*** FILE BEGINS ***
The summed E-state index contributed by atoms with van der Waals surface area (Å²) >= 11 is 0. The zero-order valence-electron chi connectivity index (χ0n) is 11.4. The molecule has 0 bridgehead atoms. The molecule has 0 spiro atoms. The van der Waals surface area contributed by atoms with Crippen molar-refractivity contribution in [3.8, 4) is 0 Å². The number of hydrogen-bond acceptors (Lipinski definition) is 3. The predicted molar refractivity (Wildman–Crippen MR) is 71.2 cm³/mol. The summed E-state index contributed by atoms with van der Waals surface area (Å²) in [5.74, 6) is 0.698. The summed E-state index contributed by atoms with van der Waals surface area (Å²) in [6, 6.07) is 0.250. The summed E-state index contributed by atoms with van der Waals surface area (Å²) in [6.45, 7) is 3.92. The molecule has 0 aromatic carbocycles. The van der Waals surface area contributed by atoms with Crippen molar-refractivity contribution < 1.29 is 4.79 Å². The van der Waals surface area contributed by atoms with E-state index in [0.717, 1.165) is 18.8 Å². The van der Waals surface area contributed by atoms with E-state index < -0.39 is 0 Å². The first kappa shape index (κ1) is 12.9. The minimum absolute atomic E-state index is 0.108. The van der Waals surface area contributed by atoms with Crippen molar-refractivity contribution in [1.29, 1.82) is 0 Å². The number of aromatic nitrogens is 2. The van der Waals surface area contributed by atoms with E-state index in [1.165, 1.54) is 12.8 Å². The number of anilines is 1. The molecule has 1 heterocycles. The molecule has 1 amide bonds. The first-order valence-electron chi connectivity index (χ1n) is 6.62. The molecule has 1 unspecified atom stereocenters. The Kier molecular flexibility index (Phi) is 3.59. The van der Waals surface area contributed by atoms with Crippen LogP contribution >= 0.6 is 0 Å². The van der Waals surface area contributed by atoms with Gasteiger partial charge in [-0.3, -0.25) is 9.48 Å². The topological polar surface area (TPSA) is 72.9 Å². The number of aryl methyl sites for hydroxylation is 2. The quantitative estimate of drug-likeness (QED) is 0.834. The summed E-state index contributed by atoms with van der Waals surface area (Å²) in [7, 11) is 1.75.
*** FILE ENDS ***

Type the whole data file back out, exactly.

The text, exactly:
The summed E-state index contributed by atoms with van der Waals surface area (Å²) >= 11 is 0. The zero-order valence-electron chi connectivity index (χ0n) is 11.4. The molecule has 0 bridgehead atoms. The molecule has 0 spiro atoms. The van der Waals surface area contributed by atoms with Crippen molar-refractivity contribution in [3.8, 4) is 0 Å². The number of hydrogen-bond acceptors (Lipinski definition) is 3. The predicted molar refractivity (Wildman–Crippen MR) is 71.2 cm³/mol. The summed E-state index contributed by atoms with van der Waals surface area (Å²) in [5.74, 6) is 0.698. The summed E-state index contributed by atoms with van der Waals surface area (Å²) in [6, 6.07) is 0.250. The summed E-state index contributed by atoms with van der Waals surface area (Å²) in [6.45, 7) is 3.92. The molecule has 0 aromatic carbocycles. The van der Waals surface area contributed by atoms with Crippen molar-refractivity contribution < 1.29 is 4.79 Å². The van der Waals surface area contributed by atoms with E-state index in [0.717, 1.165) is 18.8 Å². The van der Waals surface area contributed by atoms with E-state index < -0.39 is 0 Å². The first kappa shape index (κ1) is 12.9. The minimum absolute atomic E-state index is 0.108. The van der Waals surface area contributed by atoms with Crippen molar-refractivity contribution in [1.29, 1.82) is 0 Å². The number of aromatic nitrogens is 2. The van der Waals surface area contributed by atoms with E-state index in [1.165, 1.54) is 12.8 Å². The number of anilines is 1. The molecule has 1 heterocycles. The molecule has 1 amide bonds. The first-order valence-electron chi connectivity index (χ1n) is 6.62. The molecule has 1 unspecified atom stereocenters. The Kier molecular flexibility index (Phi) is 3.59. The van der Waals surface area contributed by atoms with Crippen LogP contribution >= 0.6 is 0 Å². The van der Waals surface area contributed by atoms with Gasteiger partial charge in [-0.3, -0.25) is 9.48 Å². The topological polar surface area (TPSA) is 72.9 Å². The number of aryl methyl sites for hydroxylation is 2. The quantitative estimate of drug-likeness (QED) is 0.834. The summed E-state index contributed by atoms with van der Waals surface area (Å²) in [7, 11) is 1.75.